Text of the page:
Is there a definitive list of tools supplied with a 1912 Ford? Was there a "tool roll"? Were all 1912's supplied with a Ford tire pump? Were these supplied tools listed in the parts book?
When I purchased my barn fresh 1912 there were some tools under the seats and I an wondering what is and is not correct.
There have been some discussions on this, some of them pretty long with lots of good information and pictures. Here's one to start with.
The 1912 tools are shown in the 1913 parts catalog. The hubcap wrench and screwdriver are tough to find. Tire tools were from various outside suppliers.
Early '12 tool kit collected and shown with winning car....
I doubt if the tools were painted. Who knows? I bought a tool roll with most of the original tools in it at an antique store in upstate NY years ago, and none of the tools were painted. I have two original screwdrivers, unrestored, that still have the factory paint on the wood handle.
I think they look nice in that Matt black finish, but who really knows. I bought a pristine model A tool pouch and the tools all had a black paint finish on them. All the tool pouches I ever have found were all made from top material, likely scraps. This one shown doesn't look like top material, but looks nice Also bought a ford script wire wheel lug Wrench that was finished in nickel plate. Pretty sure a lot people made tools for ford , and so many variables. I wish more study was done on tools, and these threads are a good start, but still much to figure out.
I've seen some Z tools that were either nickel or zinc plated.
The problem with tool research is it would take as much time as tracing the evolution of something major...the actual drawings are/were only representative (yet the where used years SHOULD be on the drawings)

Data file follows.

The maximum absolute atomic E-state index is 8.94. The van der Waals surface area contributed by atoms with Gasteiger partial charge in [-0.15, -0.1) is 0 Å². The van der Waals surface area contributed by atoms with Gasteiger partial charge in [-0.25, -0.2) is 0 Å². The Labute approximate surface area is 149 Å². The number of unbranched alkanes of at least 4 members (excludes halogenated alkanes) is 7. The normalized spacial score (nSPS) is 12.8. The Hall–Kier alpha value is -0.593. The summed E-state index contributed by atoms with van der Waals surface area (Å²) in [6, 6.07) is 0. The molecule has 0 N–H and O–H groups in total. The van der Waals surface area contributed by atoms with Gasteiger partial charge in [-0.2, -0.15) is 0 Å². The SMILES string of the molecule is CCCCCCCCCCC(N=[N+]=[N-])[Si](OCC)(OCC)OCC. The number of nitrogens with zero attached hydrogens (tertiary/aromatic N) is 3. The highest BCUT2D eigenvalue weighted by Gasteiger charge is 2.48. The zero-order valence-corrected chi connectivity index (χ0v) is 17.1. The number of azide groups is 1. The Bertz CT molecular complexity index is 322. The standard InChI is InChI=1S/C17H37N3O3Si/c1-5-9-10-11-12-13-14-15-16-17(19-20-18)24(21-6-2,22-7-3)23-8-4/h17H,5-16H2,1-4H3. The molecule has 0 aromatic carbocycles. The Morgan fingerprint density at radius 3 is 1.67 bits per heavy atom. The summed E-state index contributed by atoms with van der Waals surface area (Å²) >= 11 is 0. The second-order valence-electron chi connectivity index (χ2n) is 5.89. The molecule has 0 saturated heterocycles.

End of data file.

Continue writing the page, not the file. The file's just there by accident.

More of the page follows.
If I had a month to kill, I'd stop in BFM, take advantage of those free look-ups and OK to do photos with a cell...and get started.
Like others who have tried in the past...I spent years putting together my first tool kit with many false starts, but best short term solutions...then had the brain- hiccup to buy anything and everything that had a 3Z on it or a 5Z on it...and found that a bunch of what turned up was machine tool fixtures from Rouge ...which are nice but only clouds the issue.
I STILL think, not just for tools, but for other 'stuff'too...a few of us should plan a 'static tour' each year with our butts firmly planted on stools while we look at microfilm...haha...nice fellowship, easy dinners, take a walk in the park, errr...village! Local guys bring their cars over...
Royce posted the plate used in '12. Want to have some fun? What are those strange ones...the ones made generally for the service branches but available to all? I surprised myself, got most of them right!
I once went looking in the archive for the HCCT prints (part # 18-Z-245).
A knowledgeable fellow I know who does significant research at the Benson Ford Research Center told me records for the Ford "Z" tools are either non existent or never been located.